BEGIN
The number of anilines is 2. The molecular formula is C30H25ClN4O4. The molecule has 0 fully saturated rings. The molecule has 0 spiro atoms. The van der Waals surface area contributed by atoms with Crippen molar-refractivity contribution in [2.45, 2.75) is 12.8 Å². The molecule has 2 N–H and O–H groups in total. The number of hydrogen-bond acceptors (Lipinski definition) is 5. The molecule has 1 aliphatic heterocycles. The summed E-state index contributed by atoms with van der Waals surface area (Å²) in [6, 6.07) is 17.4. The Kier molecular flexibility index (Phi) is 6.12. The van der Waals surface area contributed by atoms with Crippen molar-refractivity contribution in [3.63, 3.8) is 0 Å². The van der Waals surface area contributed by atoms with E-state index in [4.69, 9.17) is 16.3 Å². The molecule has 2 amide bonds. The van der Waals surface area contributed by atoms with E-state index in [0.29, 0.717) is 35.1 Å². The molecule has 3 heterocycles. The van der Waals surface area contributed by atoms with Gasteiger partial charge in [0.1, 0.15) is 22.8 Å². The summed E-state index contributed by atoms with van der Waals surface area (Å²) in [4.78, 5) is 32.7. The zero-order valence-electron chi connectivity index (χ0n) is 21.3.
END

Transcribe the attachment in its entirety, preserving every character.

The number of anilines is 2. The molecular formula is C30H25ClN4O4. The molecule has 0 fully saturated rings. The molecule has 0 spiro atoms. The van der Waals surface area contributed by atoms with Crippen molar-refractivity contribution in [2.45, 2.75) is 12.8 Å². The molecule has 2 N–H and O–H groups in total. The number of hydrogen-bond acceptors (Lipinski definition) is 5. The molecule has 1 aliphatic heterocycles. The summed E-state index contributed by atoms with van der Waals surface area (Å²) in [6, 6.07) is 17.4. The Kier molecular flexibility index (Phi) is 6.12. The van der Waals surface area contributed by atoms with Crippen molar-refractivity contribution in [3.63, 3.8) is 0 Å². The van der Waals surface area contributed by atoms with E-state index in [4.69, 9.17) is 16.3 Å². The molecule has 2 amide bonds. The van der Waals surface area contributed by atoms with E-state index in [0.29, 0.717) is 35.1 Å². The molecule has 3 heterocycles. The van der Waals surface area contributed by atoms with Gasteiger partial charge in [0.1, 0.15) is 22.8 Å². The summed E-state index contributed by atoms with van der Waals surface area (Å²) in [4.78, 5) is 32.7. The zero-order valence-electron chi connectivity index (χ0n) is 21.3.